what to eat {sunchokes}

Also called Jerusalem artichokes, sunchokes are neither from Jerusalem or in the artichoke family.  That’s a head-tilter, I know.  They are actually tubers within the aster/sunflower family native to North America.  So why are they also known as Jerusalem artichokes?  An Italian farmer named them girasole articicco, meaning sunflower artichoke, because the flavor was similar to artichokes.   When trying to translate to english, the name was mispronounced.  Sorry the story is not more intriguing. 
Whenever I see sunchokes on a restaurant menu I get excited but have to admit I’ve never bought them or cooked them at home.  But for the last several months they have been looking back at me from the grocery store saying, “take me home…give it a whirl.”  Then one day at the Ballard Farmer’s Market, these beauties finally lured me in.  As a side note, the sunchokes purchased at the Ballard and Pike Place Markets were 50 times cleaner than the ones I saw in the grocery stores.  They were also, not surprisingly, more fresh, more crunchy.  Buy them direct!
Sunchokes are so versatile and can be prepared a number of different ways: baked, roasted, fried, sautéed.  Many people blanch them before using them in salads but I like them raw.  Although they are a tuber they are less starchy than potatoes.  To me they have the texture of a water chestnut.  With their mild, slightly sweet, nutty taste they go well with many things: chicken, salmon, fennel, potatoes, mushrooms.  And they are great in salads with a variety of cheeses: mild blues, feta, chevre and especially parmesan.  And you must try them in a gratin.  Here are a few simple, easy but very flavorful things to try…just click the photos for the first two for the recipes.  I think they’re delicious; Goldfarb is not as big a fan.  Or maybe he just likes them in small doses.  After a couple of weeks of several sunchoke entrees he politely asked, “Are we done with the sunchokes for awhile now?”  Huh…back to the potato for him!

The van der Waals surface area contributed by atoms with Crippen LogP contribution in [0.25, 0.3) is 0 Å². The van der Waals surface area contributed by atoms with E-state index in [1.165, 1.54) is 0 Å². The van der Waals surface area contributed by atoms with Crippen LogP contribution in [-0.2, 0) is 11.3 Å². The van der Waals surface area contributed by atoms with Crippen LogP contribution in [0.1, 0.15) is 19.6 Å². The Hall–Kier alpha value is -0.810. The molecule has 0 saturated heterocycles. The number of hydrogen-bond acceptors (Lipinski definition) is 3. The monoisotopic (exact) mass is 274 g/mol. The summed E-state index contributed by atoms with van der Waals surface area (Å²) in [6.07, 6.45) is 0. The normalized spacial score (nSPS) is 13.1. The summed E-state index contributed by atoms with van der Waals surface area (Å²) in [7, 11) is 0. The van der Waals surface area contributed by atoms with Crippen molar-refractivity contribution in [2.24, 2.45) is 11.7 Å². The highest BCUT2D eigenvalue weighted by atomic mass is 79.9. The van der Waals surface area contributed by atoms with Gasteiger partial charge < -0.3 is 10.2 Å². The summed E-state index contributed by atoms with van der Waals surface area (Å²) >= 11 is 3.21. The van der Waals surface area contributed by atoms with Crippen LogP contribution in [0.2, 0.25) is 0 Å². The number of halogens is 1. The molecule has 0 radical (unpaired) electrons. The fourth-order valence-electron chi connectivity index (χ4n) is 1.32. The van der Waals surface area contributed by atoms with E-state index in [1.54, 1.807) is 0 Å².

sunchoke arugula parmesan salad

sunchoke cauliflower soup

roasted sunchoke chips

1 lb. unpeeled, scrubbed sunchokes   .   extra virgin olive oil
1 tbsp sea salt   .   1 ½ tsp fresh, minced rosemary

Fill a bowl with cold water.  Using a mandoline, slice the sunchokes into 1/16″ slices, quickly dropping them into the water to avoid browning.  Combine salt + rosemary; set aside.  Heat oven to 400°.  If you have a dual oven, do not use the convection feature.  Working in batches, remove the sunchoke slices, patting them dry and laying them on a roasting tray in a single layer.  Brush the tops with a little oil and roast for 15 minutes or until crispy.  Remove from oven and while still hot, sprinkle with rosemary salt.   

   

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